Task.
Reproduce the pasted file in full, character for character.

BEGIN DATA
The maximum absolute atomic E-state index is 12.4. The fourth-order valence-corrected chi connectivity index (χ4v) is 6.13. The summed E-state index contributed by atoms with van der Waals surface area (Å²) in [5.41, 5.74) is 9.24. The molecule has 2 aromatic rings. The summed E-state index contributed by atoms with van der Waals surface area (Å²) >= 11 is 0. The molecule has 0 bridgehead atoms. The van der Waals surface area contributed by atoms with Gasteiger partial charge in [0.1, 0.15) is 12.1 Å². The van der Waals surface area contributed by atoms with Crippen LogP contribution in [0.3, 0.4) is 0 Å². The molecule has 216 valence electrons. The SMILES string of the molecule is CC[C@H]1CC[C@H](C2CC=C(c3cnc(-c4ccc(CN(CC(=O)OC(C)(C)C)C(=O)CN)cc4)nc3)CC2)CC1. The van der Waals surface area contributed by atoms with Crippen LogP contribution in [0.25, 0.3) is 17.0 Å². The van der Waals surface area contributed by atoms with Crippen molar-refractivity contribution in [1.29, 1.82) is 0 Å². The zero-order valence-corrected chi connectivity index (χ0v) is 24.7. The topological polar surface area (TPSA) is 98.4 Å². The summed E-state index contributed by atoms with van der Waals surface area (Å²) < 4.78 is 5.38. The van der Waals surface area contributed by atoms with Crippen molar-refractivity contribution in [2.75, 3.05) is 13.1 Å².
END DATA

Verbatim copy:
The maximum absolute atomic E-state index is 12.4. The fourth-order valence-corrected chi connectivity index (χ4v) is 6.13. The summed E-state index contributed by atoms with van der Waals surface area (Å²) in [5.41, 5.74) is 9.24. The molecule has 2 aromatic rings. The summed E-state index contributed by atoms with van der Waals surface area (Å²) >= 11 is 0. The molecule has 0 bridgehead atoms. The van der Waals surface area contributed by atoms with Gasteiger partial charge in [0.1, 0.15) is 12.1 Å². The van der Waals surface area contributed by atoms with Crippen LogP contribution in [0.3, 0.4) is 0 Å². The molecule has 216 valence electrons. The SMILES string of the molecule is CC[C@H]1CC[C@H](C2CC=C(c3cnc(-c4ccc(CN(CC(=O)OC(C)(C)C)C(=O)CN)cc4)nc3)CC2)CC1. The van der Waals surface area contributed by atoms with Crippen LogP contribution in [0.25, 0.3) is 17.0 Å². The van der Waals surface area contributed by atoms with Crippen molar-refractivity contribution in [1.29, 1.82) is 0 Å². The zero-order valence-corrected chi connectivity index (χ0v) is 24.7. The topological polar surface area (TPSA) is 98.4 Å². The summed E-state index contributed by atoms with van der Waals surface area (Å²) < 4.78 is 5.38. The van der Waals surface area contributed by atoms with Crippen molar-refractivity contribution in [2.75, 3.05) is 13.1 Å².